These in-depth documents explore the reasons and the methods behind the work we do. They are meant for use within the industry and may not lend themselves to easy-reading the way our articles do. Like our articles, these white papers are all copyrighted by Chastain-Skillman.
Application of CALINE4 to roadside NO/NO2 transformations
The CALINE4 roadway dispersion model has been applied to concentrations of NOx and NO2 measured near Gandy Boulevard in Tampa, FL (USA) during May 2002. A NOx emission factor of 0.86 gr mi−1 was estimated by treating NO+NO2 (NOx) as a conserved species and minimizing the differences between measured and calculated NOx concentrations. This emission factor was then used to calculate NO2 concentrations using the NO/NO2 transformation reactions built into CALINE4. A comparison of measured and calculated NO2 concentrations indicates that for ambient O3 concentrations less than 40 ppb the model under-predicts the chemical transformation of NO. The enhanced transformation of NO may be due to reactions of NO with oxidants such as peroxy radicals that are present either in the atmosphere or in vehicle exhaust.
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Advanced Oxidation Processes (AOPs) and their Potential Against Micropollutants: Fundamentals and Practical Aspects in Wastewater Treatment
Endocrine disrupting chemicals (EDCs) as well as pharmaceuticals and personal care products (PPCPs) constitute sub-categories of a larger group of targeted compounds in water treatment known as micropollutants. Micropollutants are mostly organics and, depending upon their structure and by that their refractory potency, often escape treatment across conventional water or wastewater plants including those utilizing biological processes. This is attributed to the toxicity of such compounds to the active microorganisms of a biological process. While they may assimilate compounds that make up the biodegradable fraction of the wastewater, they usually fail to metabolize micropollutants of complex structure. One of the most effective alternatives to treat these micropollutants is the use of destructive technologies known as Advanced Oxidation Technologies (AOTs) or Processes (AOPs).
AOPs can treat any organic compound in relatively clean waters. Studies also show that, at the appropriate dosages, AOPs can also decontaminate heavily polluted and challenging waste streams. There are numerous applications of the Fenton reagent, for example, successfully treating industrial wastewaters high in COD or in color content. Similar to conventional or direct oxidation processes AOPs are based on oxidation-reduction (redox) reactions. What distinguishes AOPs from direct redox systems, however, is the generation of highly reactive, short-lived, transient species known as radicals (i.e., the hydroxyl radical, •OH). These attack and readily destroy, almost all organics present in water. AOPs are potent because the thermodynamics and kinetics of the reactions between radicals and organics are very favorable and fast. To form these radicals via an AOP one needs a primary chemical (oxidant) and an activator that will excite that primary chemical. In most AOPs, the limiting step is the first reaction between the oxidant and the activator upon which the initial radical species are formed (initiation reaction). This particular step and the species involved are usually what define a particular AOP and also differentiate one AOP from the other. For more information on AOPs, including discussion of the following topics, you may contact us at email@example.com .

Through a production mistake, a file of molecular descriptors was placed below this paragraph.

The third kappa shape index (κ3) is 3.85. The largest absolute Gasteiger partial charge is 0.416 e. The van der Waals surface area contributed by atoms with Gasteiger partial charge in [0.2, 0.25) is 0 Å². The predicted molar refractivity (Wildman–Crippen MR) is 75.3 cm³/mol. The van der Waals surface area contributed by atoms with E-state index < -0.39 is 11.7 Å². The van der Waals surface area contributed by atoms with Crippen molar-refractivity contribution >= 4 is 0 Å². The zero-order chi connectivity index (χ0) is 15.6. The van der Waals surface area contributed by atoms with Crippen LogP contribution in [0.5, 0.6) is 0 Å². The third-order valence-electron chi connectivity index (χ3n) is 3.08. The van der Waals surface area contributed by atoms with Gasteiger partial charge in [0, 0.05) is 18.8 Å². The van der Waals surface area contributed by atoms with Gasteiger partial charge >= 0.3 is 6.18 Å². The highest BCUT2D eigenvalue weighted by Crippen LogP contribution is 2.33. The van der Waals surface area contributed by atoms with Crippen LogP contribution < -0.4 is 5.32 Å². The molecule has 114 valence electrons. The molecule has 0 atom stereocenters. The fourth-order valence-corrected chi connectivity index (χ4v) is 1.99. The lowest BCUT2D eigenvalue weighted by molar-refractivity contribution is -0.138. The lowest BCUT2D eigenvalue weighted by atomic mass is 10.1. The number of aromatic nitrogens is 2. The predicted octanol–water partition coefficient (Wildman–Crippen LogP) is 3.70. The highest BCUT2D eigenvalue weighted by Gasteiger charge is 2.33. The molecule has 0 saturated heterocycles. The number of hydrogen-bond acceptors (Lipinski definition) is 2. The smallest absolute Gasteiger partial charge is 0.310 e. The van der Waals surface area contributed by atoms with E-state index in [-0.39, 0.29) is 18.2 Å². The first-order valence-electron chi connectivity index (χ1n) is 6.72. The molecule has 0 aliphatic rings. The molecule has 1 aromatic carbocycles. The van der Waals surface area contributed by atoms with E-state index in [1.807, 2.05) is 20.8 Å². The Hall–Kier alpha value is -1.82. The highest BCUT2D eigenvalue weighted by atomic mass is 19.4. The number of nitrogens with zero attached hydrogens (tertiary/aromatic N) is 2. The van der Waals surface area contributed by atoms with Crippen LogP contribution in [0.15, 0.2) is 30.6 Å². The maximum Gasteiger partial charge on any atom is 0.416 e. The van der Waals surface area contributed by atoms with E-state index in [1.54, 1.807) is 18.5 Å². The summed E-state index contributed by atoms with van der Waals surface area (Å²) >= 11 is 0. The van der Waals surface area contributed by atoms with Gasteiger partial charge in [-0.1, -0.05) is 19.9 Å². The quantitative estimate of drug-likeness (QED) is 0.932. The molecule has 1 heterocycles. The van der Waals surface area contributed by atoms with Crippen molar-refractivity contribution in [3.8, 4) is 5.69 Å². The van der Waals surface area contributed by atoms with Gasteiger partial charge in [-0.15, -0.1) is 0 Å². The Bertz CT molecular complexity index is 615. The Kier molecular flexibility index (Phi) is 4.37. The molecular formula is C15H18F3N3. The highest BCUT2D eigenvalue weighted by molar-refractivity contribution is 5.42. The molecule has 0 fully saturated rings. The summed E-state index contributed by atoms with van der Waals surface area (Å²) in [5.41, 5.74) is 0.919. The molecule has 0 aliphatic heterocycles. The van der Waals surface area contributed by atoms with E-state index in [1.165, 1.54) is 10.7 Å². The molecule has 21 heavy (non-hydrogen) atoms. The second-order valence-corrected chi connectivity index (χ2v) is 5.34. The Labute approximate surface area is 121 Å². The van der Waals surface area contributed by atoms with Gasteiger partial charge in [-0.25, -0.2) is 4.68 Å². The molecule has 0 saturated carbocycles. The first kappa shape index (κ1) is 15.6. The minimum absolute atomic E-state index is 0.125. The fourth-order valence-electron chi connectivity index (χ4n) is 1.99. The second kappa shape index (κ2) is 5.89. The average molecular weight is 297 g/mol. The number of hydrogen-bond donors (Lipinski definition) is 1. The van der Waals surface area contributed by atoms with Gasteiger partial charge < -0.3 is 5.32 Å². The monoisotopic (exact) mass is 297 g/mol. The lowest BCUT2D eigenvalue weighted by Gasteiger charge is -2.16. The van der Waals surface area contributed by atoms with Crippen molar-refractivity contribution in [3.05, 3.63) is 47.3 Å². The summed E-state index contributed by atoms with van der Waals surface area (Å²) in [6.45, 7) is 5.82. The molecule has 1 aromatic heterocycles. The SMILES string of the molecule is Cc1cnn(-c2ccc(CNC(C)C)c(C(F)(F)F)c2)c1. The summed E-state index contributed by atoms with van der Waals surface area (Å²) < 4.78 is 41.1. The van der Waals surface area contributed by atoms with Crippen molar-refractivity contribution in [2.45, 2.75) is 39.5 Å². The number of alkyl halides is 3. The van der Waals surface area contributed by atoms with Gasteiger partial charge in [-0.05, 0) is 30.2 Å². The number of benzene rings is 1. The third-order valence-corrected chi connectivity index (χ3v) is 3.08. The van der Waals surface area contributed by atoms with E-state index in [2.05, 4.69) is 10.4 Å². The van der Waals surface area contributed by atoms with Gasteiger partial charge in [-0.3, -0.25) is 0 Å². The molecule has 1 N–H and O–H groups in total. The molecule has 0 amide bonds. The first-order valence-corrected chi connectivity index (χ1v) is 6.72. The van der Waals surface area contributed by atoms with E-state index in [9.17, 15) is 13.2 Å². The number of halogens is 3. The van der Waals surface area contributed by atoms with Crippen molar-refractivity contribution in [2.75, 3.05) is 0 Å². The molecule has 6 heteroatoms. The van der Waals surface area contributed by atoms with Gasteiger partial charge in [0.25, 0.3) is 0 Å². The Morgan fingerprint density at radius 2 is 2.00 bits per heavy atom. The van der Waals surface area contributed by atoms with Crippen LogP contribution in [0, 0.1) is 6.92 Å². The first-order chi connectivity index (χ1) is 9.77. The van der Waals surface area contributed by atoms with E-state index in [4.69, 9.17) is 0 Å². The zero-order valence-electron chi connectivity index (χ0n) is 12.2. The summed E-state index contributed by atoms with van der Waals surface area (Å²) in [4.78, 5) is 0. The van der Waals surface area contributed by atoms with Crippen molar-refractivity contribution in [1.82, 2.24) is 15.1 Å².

- Mechanisms and variations of AOPs based on different combinations of primary chemicals and activators.
- Common chemicals or peroxides: characteristics, advantages and disadvantages.
- Ultraviolet (UV) radiation: lamps and energy efficiency, engineered systems, energy demand for disinfection and for destruction of micropollutants.
- Overview of research studies targeting micropollutants such as phenols, atrazine, ammonium ion, arginine, creatinine, and E.coli.
- Cost and other implications resulting from the use of AOPs.
- Water quality characteristics and how they affect AOPs’ efficiency (i.e., inhibitors or radical sinks).
Phase Anaerobic Digestion to Achieve Class A Biosolids
In anticipation of reaching full treatment plant operating capacity and changes in the biosolids disposal regulations, the City of Lakeland, Florida decided to pursue improvements and expansion of the existing solids processing at the Glendale WRF. A design memorandum was prepared for the City presenting various processing options. Several meetings held with City representatives, representatives from Chastain-Skillman, Inc., and some of the process vendors. The selected process (2PAD with Egg-Shaped Digester) was then designed into the existing facility and is under construction. The purpose of this paper is to present some of the options considered during the selection process, to show how these options were integrated into the final design, and also to show how a proprietary process can be included in competitively bid projects.
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Mold 101: An Overview
In the last two years, a wave of multimillion-dollar verdicts, new legislation and media attention have portrayed mold as the next toxic tort. Building owners, builders, suppliers, and occupants have become familiar with the hazards and exposures associated with mold. This paper provides a summary overview of the basic composition of mold and conditions conducive to mold growth, common claims and parties involved in mold litigation, practical strategies for addressing and reducing mold infestation, and available insurance coverage for mold claims.
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